Division 1 - Making It Work

comments by Harold Rosen, FCSI, CDT,
reported by Tom Heineman, FCSI, CDT


t is essential that CSI take care to include its most experienced minds in maintaining direction and quality


At our Miami Chapter meeting on January 18, Harold Rosen FCSI, CCS treated us to a little early history of CSI before going into the nuts and bolts of MasterFormat's General Requirements. Harold went to his first CSI meeting in 1949 - a roundtable that convened monthly in Washington DC, made up mostly of Federal construction directors, with a few curious architects and engineers who were invited to listen in. No contractors or suppliers. This was before there were CSI chapters even.

The CSI idea caught fire during the 1950s. A newsletter was started that grew to become the Construction Specifier. New York came up with the idea of having "chapters" outside Washington. After this novel idea had been debated and approved there was steady growth, with chapters forming in DC, Chicago and Los Angeles during 1953. But until 1963, CSI had never produced a document. We were all talk. A lot of specifiers were damned if anybody was going to tell THEM how to organize their documents. So there was plenty of argument that went along with the analysis and the desire to find a better way.

Harold Rosen was known to specifiers nationwide (the majority of whom had not yet joined CSI) through his monthly column in Progressive Architecture. Leaders in CSI put him on one committee after another to help come up with consensus on needed aids to practice. His first - from roughly 1960 to 1963 - was the T-3 committee that settled on a 16 Division format. Within 7 years Harold had also participated in setting up Spec-Data and the 3-PART Section format. Before the early 70s there was no Technical Documents Committee - in fact, there was little committee structure below the CSI Executive Committee other than ad hoc task groups. What Harold fondly recalls from those years is the ability that CSI's leaders had to recognize the wisest, most experienced hands in specifying around the US and to charge them to come up with the seminal documents that we depend on today.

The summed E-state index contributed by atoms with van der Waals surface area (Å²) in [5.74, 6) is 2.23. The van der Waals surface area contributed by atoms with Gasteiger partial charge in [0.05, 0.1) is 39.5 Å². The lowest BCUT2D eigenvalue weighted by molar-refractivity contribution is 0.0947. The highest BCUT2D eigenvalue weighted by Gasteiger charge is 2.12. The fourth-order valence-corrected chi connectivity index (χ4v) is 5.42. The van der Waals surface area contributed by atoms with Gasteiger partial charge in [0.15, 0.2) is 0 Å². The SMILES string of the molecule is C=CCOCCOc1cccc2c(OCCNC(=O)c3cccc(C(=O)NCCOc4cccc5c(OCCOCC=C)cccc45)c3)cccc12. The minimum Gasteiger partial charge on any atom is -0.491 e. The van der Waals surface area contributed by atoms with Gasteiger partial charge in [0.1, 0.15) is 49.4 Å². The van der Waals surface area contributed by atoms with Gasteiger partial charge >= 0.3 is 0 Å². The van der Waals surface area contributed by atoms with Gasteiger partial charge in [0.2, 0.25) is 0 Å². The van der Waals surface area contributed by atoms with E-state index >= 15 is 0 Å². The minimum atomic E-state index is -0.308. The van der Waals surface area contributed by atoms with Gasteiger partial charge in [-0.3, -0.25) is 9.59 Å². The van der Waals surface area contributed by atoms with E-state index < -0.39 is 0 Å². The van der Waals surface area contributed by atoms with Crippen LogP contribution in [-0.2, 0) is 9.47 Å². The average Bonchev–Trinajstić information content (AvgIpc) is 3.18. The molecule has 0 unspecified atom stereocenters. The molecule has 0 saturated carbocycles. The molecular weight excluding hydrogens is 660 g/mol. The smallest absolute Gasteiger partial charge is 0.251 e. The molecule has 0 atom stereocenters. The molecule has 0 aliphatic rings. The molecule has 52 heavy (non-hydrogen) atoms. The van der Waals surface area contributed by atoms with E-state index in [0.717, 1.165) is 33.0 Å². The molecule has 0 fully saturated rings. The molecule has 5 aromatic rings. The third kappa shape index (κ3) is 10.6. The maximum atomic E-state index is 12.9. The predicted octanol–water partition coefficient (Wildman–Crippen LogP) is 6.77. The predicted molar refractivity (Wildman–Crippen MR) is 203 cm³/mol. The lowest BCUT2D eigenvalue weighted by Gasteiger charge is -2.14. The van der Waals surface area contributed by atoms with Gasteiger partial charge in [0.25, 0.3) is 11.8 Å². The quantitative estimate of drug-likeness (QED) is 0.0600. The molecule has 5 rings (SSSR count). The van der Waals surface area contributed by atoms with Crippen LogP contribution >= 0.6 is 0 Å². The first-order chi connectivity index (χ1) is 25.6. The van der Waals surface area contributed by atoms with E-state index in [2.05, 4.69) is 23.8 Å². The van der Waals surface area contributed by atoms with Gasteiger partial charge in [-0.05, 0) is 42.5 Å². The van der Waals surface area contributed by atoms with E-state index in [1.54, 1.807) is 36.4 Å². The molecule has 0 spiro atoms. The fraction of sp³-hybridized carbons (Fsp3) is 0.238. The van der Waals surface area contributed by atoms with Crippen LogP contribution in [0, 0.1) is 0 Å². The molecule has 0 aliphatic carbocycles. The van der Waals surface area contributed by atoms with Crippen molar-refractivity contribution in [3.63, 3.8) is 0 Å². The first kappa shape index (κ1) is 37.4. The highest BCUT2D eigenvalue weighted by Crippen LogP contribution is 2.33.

Rosen did not use the word, but he was saying the same thing that Aristotle observed, that leadership by the best (true aristocracy) can come up with quality unattainable by the democratic process. The problem now, as then, is "How do you recognize The Best?" Harold left us with no answer to that question, but he gave us an extended example of what goes wrong when the best thought is not systematically applied to national standards. The example he used was that of the classic documents that have been originated and that remain in the custody of CSI.

Harold Rosen gave us example after example of where the principles of Division 1 and its relation to the long train of construction contract documents built over the past century by AIA, NSPE, ASCE, ACEC and CSI have left the track. A lot of the cars that have veered or cracked up are CSI's. That's embarrassing. (Do you remember "Division 0"?)

He pointed out how CSI has carelessly set up headings in MasterFormat that invite breaking turf rules that govern North American professional society standard documents. He gave examples from Division 1 in which General Conditions or Supplementary Conditions turf can be invaded by a nave or overzealous writer:

  • "Allowances" which "includes allowance adjusting procedures"

  • "Alternates", which "includes submission and acceptance procedures for alternate bids"

  • "Contract modification procedures", which includes "procedures for . . . changes to the contract"

  • "Payment procedures", which "includes procedures for submitting . . . applications for payment"

He was mystified by the heading "Contracting Requirements". According to 1995 MasterFormat, these include Agreement, Bonds, General and Supplementary Conditions, Addenda and Modifications - but not Drawings or Specifications. Rosen does not see "Contracting Requirements" agreeing with CSI's own Manual of Practice, much less the AIA and the EDCDC (1) General Conditions.